Gannett shadow stretches over media business with Evening News

The headline in USA Today was understated: ``Gannett buys media company.'' It didn't have the usual zip of USA Today headlines, as did the story just above it, ``Harley revs after idling in early '80s.''

Perhaps that's because USA Today was talking about its parent company, Gannett. But beneath the dry prose is the widely reported refrain of chairman Allen Neuharth: Gannett will be the largest media company in the United States.

With the proposed $717 million purchase of the Evening News Association announced last Thursday, Gannett is lengthening its shadow across the news business. But it is also deepening its quality, something the company has shown more inclination to do in recent months. Indeed, as the number of independent newspapers dwindle, Gannett may be thinking along the same lines as Gary Hart when he said about defense spending, ``More isn't better and less isn't better -- only better is better.''

Gannett clearly still thinks that more is better. It publishes 86 daily newspapers, including USA Today, which has a circulation of 1.3 million, and 38 nondaily papers. It also operates six television stations and 14 radio stations. With Evening News, it is adding the Detroit News, the nation's sixth-largest daily newspaper; nine other weekly or daily newspapers; WDVM-TV, the CBS affiliate in Washington, D.C.; 4 other TV stations; and 2 radio stations.

Gannett probably will have to sell some properties in Detroit, Oklahoma City, and Tucson, Ariz., because a single company may not own two media outlets in overlapping markets.

The purchase of Evening News may show a new emphasis for Gannett: putting precious jewels in its very big crown. In January, Gannett paid about $200 million for the Des Moines Register, considered one of the top 10 newspapers in the United States, and three other smaller papers.

While the price popped many eyes on Wall Street, the move was seen as an attempt to upgrade Gannett's newspapers, whose overall ``depth and liveliness are questionable,'' says one observer. ``I would think Gannett would consider the Detroit News one of its crown jewels,'' he says.

A bigger plus, says David McKearnan, an analyst at Donaldson, Lufkin & Jenrette Securities, are the television stations. ``This is a TV deal,'' he says. He estimates that the TV stations represent about three-fourths of the value of the properties, while Detroit News may be 15 percent, and the radio stations and other papers represent the rest.

``The real gem is the CBS affiliate in Washington. The value of a news gathering service in Washington is enormous, especially to Gannett,'' which has a national newspaper across the Potomac. USA Today usually deemphasizes Washington politics for general national news, leaving the Washington beat to its wire service, the Gannett News Service. WDVM-TV will enhance local coverage.

If you own stock in Evening News, this is a happy day. Gannett paid $1,583 a share; two years ago, the stock was selling at less than $50 a share.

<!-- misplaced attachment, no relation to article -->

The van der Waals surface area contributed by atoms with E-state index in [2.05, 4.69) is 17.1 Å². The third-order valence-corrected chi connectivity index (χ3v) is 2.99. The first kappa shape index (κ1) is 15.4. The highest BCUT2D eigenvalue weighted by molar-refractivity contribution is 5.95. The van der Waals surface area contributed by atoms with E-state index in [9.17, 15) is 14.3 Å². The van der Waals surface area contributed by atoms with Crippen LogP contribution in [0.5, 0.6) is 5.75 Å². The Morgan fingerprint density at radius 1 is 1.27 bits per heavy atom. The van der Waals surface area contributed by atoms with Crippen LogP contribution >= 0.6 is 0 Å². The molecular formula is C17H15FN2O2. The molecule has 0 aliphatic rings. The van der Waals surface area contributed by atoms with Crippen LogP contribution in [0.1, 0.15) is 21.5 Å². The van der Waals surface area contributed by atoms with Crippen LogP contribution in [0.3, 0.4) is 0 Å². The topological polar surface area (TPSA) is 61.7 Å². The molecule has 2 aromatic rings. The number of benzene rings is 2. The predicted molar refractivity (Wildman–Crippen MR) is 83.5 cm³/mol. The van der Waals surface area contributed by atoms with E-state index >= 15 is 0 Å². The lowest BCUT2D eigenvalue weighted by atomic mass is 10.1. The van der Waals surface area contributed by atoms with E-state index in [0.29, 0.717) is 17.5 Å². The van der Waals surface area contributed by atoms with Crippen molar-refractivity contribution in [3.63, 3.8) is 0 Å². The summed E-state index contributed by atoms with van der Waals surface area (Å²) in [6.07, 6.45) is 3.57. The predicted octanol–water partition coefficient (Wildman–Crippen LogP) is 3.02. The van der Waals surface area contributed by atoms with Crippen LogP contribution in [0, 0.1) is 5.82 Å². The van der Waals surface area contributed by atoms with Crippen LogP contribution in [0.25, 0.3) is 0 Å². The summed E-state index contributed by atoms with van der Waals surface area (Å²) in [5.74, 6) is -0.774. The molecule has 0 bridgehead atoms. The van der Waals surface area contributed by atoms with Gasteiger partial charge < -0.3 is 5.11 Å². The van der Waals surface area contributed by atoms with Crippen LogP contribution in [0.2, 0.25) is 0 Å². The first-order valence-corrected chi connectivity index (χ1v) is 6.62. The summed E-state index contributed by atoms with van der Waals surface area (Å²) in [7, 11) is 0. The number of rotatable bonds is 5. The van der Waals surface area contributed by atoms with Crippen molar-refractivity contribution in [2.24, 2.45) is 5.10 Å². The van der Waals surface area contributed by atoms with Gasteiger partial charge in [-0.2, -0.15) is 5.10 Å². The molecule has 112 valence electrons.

But the price Gannett is paying for Evening News is fair, says Mr. McKearnan. Gannett got the TV stations for about 15 times their broadcast earnings, in line with other media transactions. Moreover, he says, the TV stations are all probably underperforming, and Gannett could probably increase their financial performances by 10 percent.

Gannett has a reputation for running a tight ship. ``Their earnings record is spectacular,'' says Samuel Kennedy III at the S.I. Newhouse School at Syracuse University. ``Gannett's management can take a marginal newspaper and turn it into a highly profitable one.''

Gannett can parlay those management skills into TV and radio, he says, because it has already developed experience in those media.

The company has leaped headlong into Detroit's fierce newspaper war. It finds a worthy competitor in the Detroit Free Press, owned by another big media chain with deep pockets, Knight-Ridder Newspapers Inc. The Free Press lags the Detroit News in circulation and advertising revenues but has won a lot more Pulitzers in the last 20 years.

Both papers have lost money in recent years. There has been talk of consolidating noneditorial functions of the papers, which is kosher if one of the two papers is likely to fail. Gannett has not dismissed that option, but ``Gannett brings more money to the battle than the Evening News Association did'' and may try to win the war, says McKearnan.

And the media giant is willing to spend freely to gain dominance.

USA Today has been soaking in red ink since it was started three years ago. Its deficit is expected to be in the $95 million range this year and may exceed $350 million before -- and if -- it breaks even, which Gannett projects will be in 1987.

But the investment is beginning to pay off: USA Today has nearly doubled its advertising revenues in the last year, and is now the No. 3 paper in circulation.

With the recent purchase of the Sunday magazine supplement Family Week, Gannett has given USA Today crucial weekend coverage. Renamed USA Weekend, the magazine will look and read like USA Today. This has caused more than 120 newspapers to drop the magazine for the larger rival, Parade. They see USA Weekend as free advertising for USA Today, which many consider a competitor.

USA Today also went abroad a year ago. It now circulates in some 30 countries in Europe and the Mideast.

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